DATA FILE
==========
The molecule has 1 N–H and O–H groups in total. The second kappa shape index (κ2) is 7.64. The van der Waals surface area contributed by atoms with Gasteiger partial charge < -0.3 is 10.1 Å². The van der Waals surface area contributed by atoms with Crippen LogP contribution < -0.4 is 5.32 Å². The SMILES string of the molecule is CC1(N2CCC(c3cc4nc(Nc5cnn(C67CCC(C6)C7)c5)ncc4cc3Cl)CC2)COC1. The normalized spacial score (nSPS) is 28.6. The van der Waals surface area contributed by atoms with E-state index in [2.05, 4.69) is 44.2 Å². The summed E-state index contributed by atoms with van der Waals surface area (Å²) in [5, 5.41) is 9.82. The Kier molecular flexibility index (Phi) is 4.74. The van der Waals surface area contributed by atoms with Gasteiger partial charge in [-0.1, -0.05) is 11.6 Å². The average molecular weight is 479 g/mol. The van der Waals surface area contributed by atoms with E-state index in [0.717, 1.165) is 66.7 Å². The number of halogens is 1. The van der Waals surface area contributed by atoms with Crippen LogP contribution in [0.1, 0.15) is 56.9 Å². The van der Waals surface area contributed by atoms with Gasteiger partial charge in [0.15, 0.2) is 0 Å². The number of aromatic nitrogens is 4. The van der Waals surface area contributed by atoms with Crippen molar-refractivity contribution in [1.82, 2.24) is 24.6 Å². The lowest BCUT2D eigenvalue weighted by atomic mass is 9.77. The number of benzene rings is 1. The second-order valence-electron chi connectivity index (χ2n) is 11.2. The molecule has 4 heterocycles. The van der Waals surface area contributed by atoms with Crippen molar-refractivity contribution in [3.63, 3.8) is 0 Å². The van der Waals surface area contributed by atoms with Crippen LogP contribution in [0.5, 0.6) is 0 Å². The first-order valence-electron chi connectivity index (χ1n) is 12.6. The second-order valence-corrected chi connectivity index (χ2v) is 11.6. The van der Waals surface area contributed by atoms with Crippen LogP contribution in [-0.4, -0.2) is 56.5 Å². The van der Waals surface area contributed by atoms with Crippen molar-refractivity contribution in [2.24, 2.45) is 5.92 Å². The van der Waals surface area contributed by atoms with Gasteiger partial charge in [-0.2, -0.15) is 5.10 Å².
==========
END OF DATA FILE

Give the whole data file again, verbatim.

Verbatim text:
The molecule has 1 N–H and O–H groups in total. The second kappa shape index (κ2) is 7.64. The van der Waals surface area contributed by atoms with Gasteiger partial charge < -0.3 is 10.1 Å². The van der Waals surface area contributed by atoms with Crippen LogP contribution < -0.4 is 5.32 Å². The SMILES string of the molecule is CC1(N2CCC(c3cc4nc(Nc5cnn(C67CCC(C6)C7)c5)ncc4cc3Cl)CC2)COC1. The normalized spacial score (nSPS) is 28.6. The van der Waals surface area contributed by atoms with E-state index in [2.05, 4.69) is 44.2 Å². The summed E-state index contributed by atoms with van der Waals surface area (Å²) in [5, 5.41) is 9.82. The Kier molecular flexibility index (Phi) is 4.74. The van der Waals surface area contributed by atoms with Gasteiger partial charge in [-0.1, -0.05) is 11.6 Å². The average molecular weight is 479 g/mol. The van der Waals surface area contributed by atoms with E-state index in [0.717, 1.165) is 66.7 Å². The number of halogens is 1. The van der Waals surface area contributed by atoms with Crippen LogP contribution in [0.1, 0.15) is 56.9 Å². The van der Waals surface area contributed by atoms with Gasteiger partial charge in [0.15, 0.2) is 0 Å². The number of aromatic nitrogens is 4. The van der Waals surface area contributed by atoms with Crippen molar-refractivity contribution in [1.82, 2.24) is 24.6 Å². The lowest BCUT2D eigenvalue weighted by atomic mass is 9.77. The number of benzene rings is 1. The second-order valence-electron chi connectivity index (χ2n) is 11.2. The molecule has 4 heterocycles. The van der Waals surface area contributed by atoms with Crippen molar-refractivity contribution in [3.63, 3.8) is 0 Å². The van der Waals surface area contributed by atoms with Crippen LogP contribution in [0.5, 0.6) is 0 Å². The first-order valence-electron chi connectivity index (χ1n) is 12.6. The second-order valence-corrected chi connectivity index (χ2v) is 11.6. The van der Waals surface area contributed by atoms with Crippen LogP contribution in [-0.4, -0.2) is 56.5 Å². The van der Waals surface area contributed by atoms with Crippen molar-refractivity contribution in [2.24, 2.45) is 5.92 Å². The van der Waals surface area contributed by atoms with Gasteiger partial charge in [-0.2, -0.15) is 5.10 Å².